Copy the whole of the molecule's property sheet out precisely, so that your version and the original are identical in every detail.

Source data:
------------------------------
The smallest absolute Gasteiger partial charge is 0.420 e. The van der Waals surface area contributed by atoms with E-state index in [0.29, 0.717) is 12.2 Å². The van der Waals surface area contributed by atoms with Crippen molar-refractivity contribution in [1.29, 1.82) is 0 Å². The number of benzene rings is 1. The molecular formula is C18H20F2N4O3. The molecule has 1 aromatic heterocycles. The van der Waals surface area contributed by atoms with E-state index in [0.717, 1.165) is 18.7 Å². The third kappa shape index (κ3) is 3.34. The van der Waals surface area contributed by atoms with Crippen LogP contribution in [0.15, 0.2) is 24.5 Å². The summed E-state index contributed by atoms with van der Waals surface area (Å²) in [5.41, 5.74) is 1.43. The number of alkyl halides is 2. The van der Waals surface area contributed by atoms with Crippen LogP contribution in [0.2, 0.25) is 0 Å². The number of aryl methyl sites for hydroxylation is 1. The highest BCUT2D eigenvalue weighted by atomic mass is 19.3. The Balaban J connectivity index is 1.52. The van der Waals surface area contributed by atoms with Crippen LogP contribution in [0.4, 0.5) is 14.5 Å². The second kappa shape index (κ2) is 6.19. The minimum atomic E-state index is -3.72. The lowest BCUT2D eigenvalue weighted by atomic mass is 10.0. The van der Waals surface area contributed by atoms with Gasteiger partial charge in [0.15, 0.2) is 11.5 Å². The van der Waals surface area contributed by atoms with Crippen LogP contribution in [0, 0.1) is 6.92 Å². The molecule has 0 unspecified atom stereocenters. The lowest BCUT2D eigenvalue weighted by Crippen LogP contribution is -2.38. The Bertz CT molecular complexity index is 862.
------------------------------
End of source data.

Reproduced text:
The smallest absolute Gasteiger partial charge is 0.420 e. The van der Waals surface area contributed by atoms with E-state index in [0.29, 0.717) is 12.2 Å². The van der Waals surface area contributed by atoms with Crippen molar-refractivity contribution in [1.29, 1.82) is 0 Å². The number of benzene rings is 1. The molecular formula is C18H20F2N4O3. The molecule has 1 aromatic heterocycles. The van der Waals surface area contributed by atoms with E-state index in [0.717, 1.165) is 18.7 Å². The third kappa shape index (κ3) is 3.34. The van der Waals surface area contributed by atoms with Crippen LogP contribution in [0.15, 0.2) is 24.5 Å². The summed E-state index contributed by atoms with van der Waals surface area (Å²) in [5.41, 5.74) is 1.43. The number of alkyl halides is 2. The van der Waals surface area contributed by atoms with Crippen LogP contribution in [0.2, 0.25) is 0 Å². The number of aryl methyl sites for hydroxylation is 1. The highest BCUT2D eigenvalue weighted by atomic mass is 19.3. The Balaban J connectivity index is 1.52. The van der Waals surface area contributed by atoms with Crippen LogP contribution in [0.4, 0.5) is 14.5 Å². The second kappa shape index (κ2) is 6.19. The minimum atomic E-state index is -3.72. The lowest BCUT2D eigenvalue weighted by atomic mass is 10.0. The van der Waals surface area contributed by atoms with Gasteiger partial charge in [0.15, 0.2) is 11.5 Å². The van der Waals surface area contributed by atoms with Crippen LogP contribution in [0, 0.1) is 6.92 Å². The molecule has 0 unspecified atom stereocenters. The lowest BCUT2D eigenvalue weighted by Crippen LogP contribution is -2.38. The Bertz CT molecular complexity index is 862.